Baer, R. ; Lopata, K. ; Neuhauser, D. Properties of phase-coherent energy shuttling on the nanoscale. J. Chem. Phys. 2007, 126, 014705–13.Abstract

Recently, the possibility of transporting electromagnetic energy as local-plasmon-polariton waves along arrays of silver nanoparticles was demonstrated experimentally [S. A. Maier et al., Nat. Mater. 2, 229 (2003)]. It was shown that dipole coupling facilitates phase-coherent excitation waves, which propagate while competing against decoherence effects occurring within each dot. In this article the authors study the ideal coherent shuttling in such a system, leaving decoherence for future investigation. In the weak field limit, the waves obey a Schrödinger equation, to be solved using either time-dependent wave-packet or energy resolved scattering techniques. The authors study some dynamical characteristics of these waves, emphasizing intuition and insight. Scattering from barriers, longitudinal-transverse coupling and acceleration methods are studied in detail. The authors also discuss briefly two-dimensional arrays and a simple decoherence model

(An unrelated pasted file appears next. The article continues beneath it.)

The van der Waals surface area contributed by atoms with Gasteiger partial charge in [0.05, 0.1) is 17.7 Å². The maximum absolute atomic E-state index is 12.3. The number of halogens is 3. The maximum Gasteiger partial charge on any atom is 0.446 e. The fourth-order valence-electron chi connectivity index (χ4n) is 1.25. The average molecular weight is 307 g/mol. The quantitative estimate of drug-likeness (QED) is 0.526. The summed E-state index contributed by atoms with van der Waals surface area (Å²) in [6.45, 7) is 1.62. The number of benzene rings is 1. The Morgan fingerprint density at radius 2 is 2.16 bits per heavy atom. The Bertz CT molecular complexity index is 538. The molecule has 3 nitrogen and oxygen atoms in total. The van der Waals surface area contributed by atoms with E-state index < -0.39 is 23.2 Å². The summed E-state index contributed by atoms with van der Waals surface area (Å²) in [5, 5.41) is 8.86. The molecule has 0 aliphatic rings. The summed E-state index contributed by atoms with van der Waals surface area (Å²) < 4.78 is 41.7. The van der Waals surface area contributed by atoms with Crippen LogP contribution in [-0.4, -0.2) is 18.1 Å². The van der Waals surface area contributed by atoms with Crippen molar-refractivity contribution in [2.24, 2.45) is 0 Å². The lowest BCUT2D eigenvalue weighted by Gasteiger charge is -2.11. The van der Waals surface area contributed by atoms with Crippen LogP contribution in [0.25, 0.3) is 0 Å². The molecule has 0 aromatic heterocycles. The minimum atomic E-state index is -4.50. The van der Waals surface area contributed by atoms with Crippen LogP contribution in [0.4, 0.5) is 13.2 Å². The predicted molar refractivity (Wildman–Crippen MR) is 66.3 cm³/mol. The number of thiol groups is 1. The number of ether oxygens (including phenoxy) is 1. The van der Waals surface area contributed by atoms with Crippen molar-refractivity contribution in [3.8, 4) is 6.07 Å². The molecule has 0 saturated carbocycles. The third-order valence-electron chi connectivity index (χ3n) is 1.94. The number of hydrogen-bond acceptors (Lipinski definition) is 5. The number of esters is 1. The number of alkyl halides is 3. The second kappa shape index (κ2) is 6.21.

Hod, O. ; Baer, R. ; Rabani, E. Inelastic effects in Aharonov-Bohm molecular interferometers. Phys. Rev. Lett. 2006, 97, 266803.Abstract

Inelastic effects arising from electron-phonon coupling in molecular Aharonov-Bohm (AB) interferometers are studied using the nonequilibrium Green's function method. Results for the magnetoconductance are compared for different values of the electron-phonon coupling strength. At low-bias voltages, the coupling to the phonons does not change the lifetime and leads mainly to scattering phase shifts of the conducting electrons. As a result of these dephasing processes, the magnetoconductance of the molecular AB interferometer becomes more sensitive to the threading magnetic flux as the electron-phonon coupling is increased, opposite to the behavior of an electric gate.